From there, he amassed the cover of legitimate businesses and political connections that has allowed him to hold power over the entire river valley for the last twenty-five years.

My father has spent a good portion of that time working for Gil Grady in one capacity or another. It’s a fact that I’ve known for most of my life, yet I’ve never been able to reconcile my perceptions of my father with the legends that surround Gil Grady.

It’s hard to separate the truth from the myths, but certain stories persist. Many of them revolve around his supposed connection with Mexican drug cartels, the same group that was involved in the war so many years ago. The story goes that, one way or another, Gil managed to settle his feud with the cartel, and then used the connection to help his empire. By the time I was old enough to know any better, Gil’s war with his rivals was over, and a quiet sleepiness once again settled across the county. In the years that passed, Gil’s dealings became the stuff of legend and innuendo. I doubt anyone, outside of Gil himself, could completely separate the stories from verified history.

There is no doubt, for example, that his slaughterhouse down the river in Hannerville is filled with Mexican immigrants, both legal and illegal. Folks say that half of his workers are nothing more than drug mules, and the whole place is a front for the import side of the Grady empire. Supposedly, Grady has borrowed some of his advanced interrogation techniques from his south of the border brethren over the years. Of course, most of the stories are probably greatly exaggerated, there’s no doubt that they contain some kernel of truth.

Though I know my father has been involved with Grady for years, it’s hard to imagine my father taking part in any of the more gruesome stuff. Though I was always aware of the violence that surrounded him, I couldn’t really imagine him going that far. Moral flexibility? Yes, but that’s a long way off from placing a man in a barrel of gasoline and lighting him on fire, or flaying the skin from his arms. He’s never seemed to have the stomach for such extremities. He might get in a bar fight, or break into a house late at night, but overall he’d prefer to avoid the conflict all together.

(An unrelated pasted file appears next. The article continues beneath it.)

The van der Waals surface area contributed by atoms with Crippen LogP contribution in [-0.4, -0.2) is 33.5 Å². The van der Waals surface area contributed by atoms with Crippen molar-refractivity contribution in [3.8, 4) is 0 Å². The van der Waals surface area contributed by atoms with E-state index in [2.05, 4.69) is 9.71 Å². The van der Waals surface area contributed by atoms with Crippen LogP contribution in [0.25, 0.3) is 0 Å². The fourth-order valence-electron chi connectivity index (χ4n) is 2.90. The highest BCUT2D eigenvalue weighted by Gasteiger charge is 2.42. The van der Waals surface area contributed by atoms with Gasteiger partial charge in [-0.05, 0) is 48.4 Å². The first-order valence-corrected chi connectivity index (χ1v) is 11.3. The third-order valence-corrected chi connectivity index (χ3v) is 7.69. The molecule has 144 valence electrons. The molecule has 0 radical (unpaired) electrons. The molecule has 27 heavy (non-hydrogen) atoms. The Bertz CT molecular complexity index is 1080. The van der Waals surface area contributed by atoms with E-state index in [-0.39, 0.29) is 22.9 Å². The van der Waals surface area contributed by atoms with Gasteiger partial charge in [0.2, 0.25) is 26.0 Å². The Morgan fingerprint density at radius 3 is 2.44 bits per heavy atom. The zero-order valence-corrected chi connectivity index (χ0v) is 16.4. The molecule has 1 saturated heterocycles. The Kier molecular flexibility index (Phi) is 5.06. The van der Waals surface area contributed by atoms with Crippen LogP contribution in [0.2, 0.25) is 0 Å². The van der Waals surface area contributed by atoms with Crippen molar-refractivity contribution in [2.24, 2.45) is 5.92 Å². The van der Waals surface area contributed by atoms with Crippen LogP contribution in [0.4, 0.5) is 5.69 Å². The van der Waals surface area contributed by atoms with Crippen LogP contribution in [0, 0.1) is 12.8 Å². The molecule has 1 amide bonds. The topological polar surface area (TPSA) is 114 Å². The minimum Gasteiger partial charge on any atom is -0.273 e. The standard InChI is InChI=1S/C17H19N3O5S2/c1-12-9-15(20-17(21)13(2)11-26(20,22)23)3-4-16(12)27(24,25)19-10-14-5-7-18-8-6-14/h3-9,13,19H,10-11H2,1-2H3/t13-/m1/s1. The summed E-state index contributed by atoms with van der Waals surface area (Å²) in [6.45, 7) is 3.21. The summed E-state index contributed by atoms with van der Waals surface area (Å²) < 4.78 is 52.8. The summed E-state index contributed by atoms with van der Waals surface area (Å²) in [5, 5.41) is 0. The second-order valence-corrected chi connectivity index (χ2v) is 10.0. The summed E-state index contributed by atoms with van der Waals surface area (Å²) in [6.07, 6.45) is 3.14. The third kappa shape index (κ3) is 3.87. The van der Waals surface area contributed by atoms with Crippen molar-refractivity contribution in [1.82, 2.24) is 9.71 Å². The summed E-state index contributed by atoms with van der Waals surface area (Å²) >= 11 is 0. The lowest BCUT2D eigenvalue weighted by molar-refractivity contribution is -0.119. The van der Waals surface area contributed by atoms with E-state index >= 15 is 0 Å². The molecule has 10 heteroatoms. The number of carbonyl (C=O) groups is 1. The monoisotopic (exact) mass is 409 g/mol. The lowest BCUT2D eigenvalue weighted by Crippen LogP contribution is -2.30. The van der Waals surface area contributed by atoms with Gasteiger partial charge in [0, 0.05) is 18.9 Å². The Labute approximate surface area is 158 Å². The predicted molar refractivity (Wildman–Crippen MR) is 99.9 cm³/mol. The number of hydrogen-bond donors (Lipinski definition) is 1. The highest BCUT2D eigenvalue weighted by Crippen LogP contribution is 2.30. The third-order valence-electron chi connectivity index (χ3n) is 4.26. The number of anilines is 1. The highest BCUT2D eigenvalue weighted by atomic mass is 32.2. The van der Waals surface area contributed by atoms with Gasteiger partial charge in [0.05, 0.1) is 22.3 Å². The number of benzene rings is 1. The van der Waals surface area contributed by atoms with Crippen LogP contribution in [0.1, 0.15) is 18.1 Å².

If I had to guess, I would say that he has spent his whole life as a bagman or a glorified errand boy, serving other people’s whims while he avoided the truly horrific. Of course, that was all just speculation.

When we finish our drink, Mark looks quickly at his watch. “We’d better get going,” he says. “I’ll drive.”

It’s just after seven when we drive up Highway 12 towards the Piedmont. Though the sun has barely faded below the horizon, it’s almost completely dark in the valley. The highway traces a path along the river, climbing upwards in the shadow of the steep bluffs. Looking back through the darkness, I can barely make out the swirling water of the river below.

The dark water makes me think again about Whistler. All of his pontificating and half-assed sermons. How could I ever have been dumb enough to buy into all of that? How did I not see what was right in front of my face?

The truth is, we see only what we want to see. Sometimes, our desire is so clear and so deep, that we see those things were nothing even exists. We conjure hallucinations, breathe life into our dreams and fantasies.

If that’s true, then it must mean that our nightmares, too, are the product of some secret desire.

I guess that’s the kind of thing a psychiatrist would tell me, that I’m digging myself deeper into a hole because I can’t forgive myself for the things that I’ve already done. A rational person would look at my situation and say that a man like Gil Grady could never make my situation any better, only worse.